Most UK law firms find LLP structure not the most ideal for their business, says survey

“Today, this risk-structured approach is beginning to look outdated”

Most UK law firms find LLP structure not the most ideal for their business, says survey

A new survey has found that most UK law firms no longer consider the LLP structure as the most ideal for their business.

In the 25th edition of its law firm survey, accountancy firm Smith & Williamson found that 69% have grown weary of the LLP structure. The survey found that 30% said they would be looking to run their businesses as a corporate, while another 18% said that the LLP structure was constraining their businesses as they grow.

The survey also found that 21% have already moved away from the structure. A further 2% said they are actively looking to move away from the partnership model altogether.

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The finding comes as Mishcon de Reya has revamped its leadership structure and kept the door open on listing. UK firms have been listing in London since Gateley in 2015. Other listed UK firms are Keystone, Gordon Dadds, Rosenblatt, Knights, and DWF.

“Looking back, it was only 15 years ago when many law firms sought safety in the LLP structure, which was designed to reduce the financial exposure of individual partners. Today, this risk-structured approach is beginning to look outdated,” Smith & Williamson said.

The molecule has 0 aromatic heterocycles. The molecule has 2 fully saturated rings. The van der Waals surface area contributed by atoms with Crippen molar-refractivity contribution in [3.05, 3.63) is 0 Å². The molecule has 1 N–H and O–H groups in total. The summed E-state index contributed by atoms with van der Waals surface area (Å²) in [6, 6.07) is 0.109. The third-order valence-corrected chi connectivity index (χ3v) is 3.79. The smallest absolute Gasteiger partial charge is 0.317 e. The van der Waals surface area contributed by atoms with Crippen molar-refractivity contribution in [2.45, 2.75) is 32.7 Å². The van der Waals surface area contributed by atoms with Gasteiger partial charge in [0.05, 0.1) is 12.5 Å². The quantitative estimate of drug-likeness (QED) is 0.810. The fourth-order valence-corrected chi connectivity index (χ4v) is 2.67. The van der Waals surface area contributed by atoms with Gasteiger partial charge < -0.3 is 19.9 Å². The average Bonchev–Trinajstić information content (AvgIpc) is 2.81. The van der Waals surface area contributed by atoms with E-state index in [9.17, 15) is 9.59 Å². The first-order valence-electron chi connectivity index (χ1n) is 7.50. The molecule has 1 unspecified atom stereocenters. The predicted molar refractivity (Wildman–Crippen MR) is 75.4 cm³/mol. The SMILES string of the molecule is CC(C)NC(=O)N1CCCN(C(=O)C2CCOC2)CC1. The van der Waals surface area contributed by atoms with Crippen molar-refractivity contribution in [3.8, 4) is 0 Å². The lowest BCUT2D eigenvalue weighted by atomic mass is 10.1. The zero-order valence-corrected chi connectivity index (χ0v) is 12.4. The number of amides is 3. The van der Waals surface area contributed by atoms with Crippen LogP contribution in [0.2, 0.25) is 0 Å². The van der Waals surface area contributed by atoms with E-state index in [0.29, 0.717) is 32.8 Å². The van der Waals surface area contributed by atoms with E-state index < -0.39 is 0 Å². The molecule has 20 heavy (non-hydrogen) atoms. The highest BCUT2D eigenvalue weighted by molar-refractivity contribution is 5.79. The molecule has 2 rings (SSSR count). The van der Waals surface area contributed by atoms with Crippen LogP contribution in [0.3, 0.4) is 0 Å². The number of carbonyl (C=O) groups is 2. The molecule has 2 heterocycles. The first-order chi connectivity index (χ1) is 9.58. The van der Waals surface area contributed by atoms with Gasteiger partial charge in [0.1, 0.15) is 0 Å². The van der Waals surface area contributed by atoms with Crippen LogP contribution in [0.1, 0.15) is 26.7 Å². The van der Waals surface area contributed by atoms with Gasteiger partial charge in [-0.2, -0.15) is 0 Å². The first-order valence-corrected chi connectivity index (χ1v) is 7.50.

The LLP model could be argued to not possess the decision-making agility of a public limited company (PLC), it said.

“Attempting to carry consensus across the partnership (which could be made up of in excess of 500 partners) can be cumbersome, while it can also force too narrow a focus on annual results, rather than the benefits of long-term investment,” it said.

Nonetheless, LLPs will likely remain the most used structure in law firms in the next three to five years. When asked about the structure their firm’s will likely have in that period, 58% said LLP, 19% said limited company, 14% said a combination of LLP and limited company, 5% said other structures, and 4% said general partnership.

Smith & Williamson said there are many good reasons to follow in the path of companies that have floated on the London Stock Exchange and moved to a PLC structure. It said these include the ability to attract top talent through attractive share option models. Listing and moving to a PLC structure also cancels the need for mergers to grow, which it said partners often dislike.

The study surveyed more than 130 senior executives of law firms in the UK.

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